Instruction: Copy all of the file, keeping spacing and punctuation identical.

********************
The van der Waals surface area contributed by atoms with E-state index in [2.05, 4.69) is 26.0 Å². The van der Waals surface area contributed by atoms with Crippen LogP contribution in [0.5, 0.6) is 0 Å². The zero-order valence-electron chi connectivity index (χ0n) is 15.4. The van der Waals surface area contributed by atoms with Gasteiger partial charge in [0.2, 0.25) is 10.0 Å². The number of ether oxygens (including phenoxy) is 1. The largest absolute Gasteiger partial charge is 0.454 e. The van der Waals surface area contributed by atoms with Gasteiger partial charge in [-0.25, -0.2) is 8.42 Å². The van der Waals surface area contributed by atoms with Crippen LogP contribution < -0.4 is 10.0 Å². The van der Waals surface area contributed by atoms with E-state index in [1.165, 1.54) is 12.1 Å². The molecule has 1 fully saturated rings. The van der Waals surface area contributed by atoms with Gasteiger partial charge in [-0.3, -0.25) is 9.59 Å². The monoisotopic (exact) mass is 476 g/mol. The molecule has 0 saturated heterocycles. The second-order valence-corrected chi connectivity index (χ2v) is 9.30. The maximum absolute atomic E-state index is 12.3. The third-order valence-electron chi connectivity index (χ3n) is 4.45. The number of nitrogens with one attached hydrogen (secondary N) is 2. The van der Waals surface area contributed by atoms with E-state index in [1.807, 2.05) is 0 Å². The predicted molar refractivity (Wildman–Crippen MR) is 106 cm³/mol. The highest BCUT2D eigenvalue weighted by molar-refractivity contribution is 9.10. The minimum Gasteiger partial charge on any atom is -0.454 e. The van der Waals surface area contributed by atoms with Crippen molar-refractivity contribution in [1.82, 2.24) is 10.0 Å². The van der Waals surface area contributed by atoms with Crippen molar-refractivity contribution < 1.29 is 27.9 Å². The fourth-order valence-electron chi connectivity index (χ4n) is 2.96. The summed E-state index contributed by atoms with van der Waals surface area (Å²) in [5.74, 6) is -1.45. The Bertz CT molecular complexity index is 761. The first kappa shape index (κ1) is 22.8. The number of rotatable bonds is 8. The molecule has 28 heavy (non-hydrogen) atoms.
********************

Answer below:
The van der Waals surface area contributed by atoms with E-state index in [2.05, 4.69) is 26.0 Å². The van der Waals surface area contributed by atoms with Crippen LogP contribution in [0.5, 0.6) is 0 Å². The zero-order valence-electron chi connectivity index (χ0n) is 15.4. The van der Waals surface area contributed by atoms with Gasteiger partial charge in [0.2, 0.25) is 10.0 Å². The number of ether oxygens (including phenoxy) is 1. The largest absolute Gasteiger partial charge is 0.454 e. The van der Waals surface area contributed by atoms with Gasteiger partial charge in [-0.25, -0.2) is 8.42 Å². The van der Waals surface area contributed by atoms with Crippen LogP contribution < -0.4 is 10.0 Å². The van der Waals surface area contributed by atoms with E-state index in [1.165, 1.54) is 12.1 Å². The molecule has 1 fully saturated rings. The van der Waals surface area contributed by atoms with Gasteiger partial charge in [-0.3, -0.25) is 9.59 Å². The monoisotopic (exact) mass is 476 g/mol. The molecule has 0 saturated heterocycles. The second-order valence-corrected chi connectivity index (χ2v) is 9.30. The maximum absolute atomic E-state index is 12.3. The third-order valence-electron chi connectivity index (χ3n) is 4.45. The number of nitrogens with one attached hydrogen (secondary N) is 2. The van der Waals surface area contributed by atoms with E-state index in [1.807, 2.05) is 0 Å². The predicted molar refractivity (Wildman–Crippen MR) is 106 cm³/mol. The highest BCUT2D eigenvalue weighted by molar-refractivity contribution is 9.10. The minimum Gasteiger partial charge on any atom is -0.454 e. The van der Waals surface area contributed by atoms with Crippen molar-refractivity contribution in [1.82, 2.24) is 10.0 Å². The van der Waals surface area contributed by atoms with Crippen molar-refractivity contribution < 1.29 is 27.9 Å². The fourth-order valence-electron chi connectivity index (χ4n) is 2.96. The summed E-state index contributed by atoms with van der Waals surface area (Å²) in [5.74, 6) is -1.45. The Bertz CT molecular complexity index is 761. The first kappa shape index (κ1) is 22.8. The number of rotatable bonds is 8. The molecule has 28 heavy (non-hydrogen) atoms.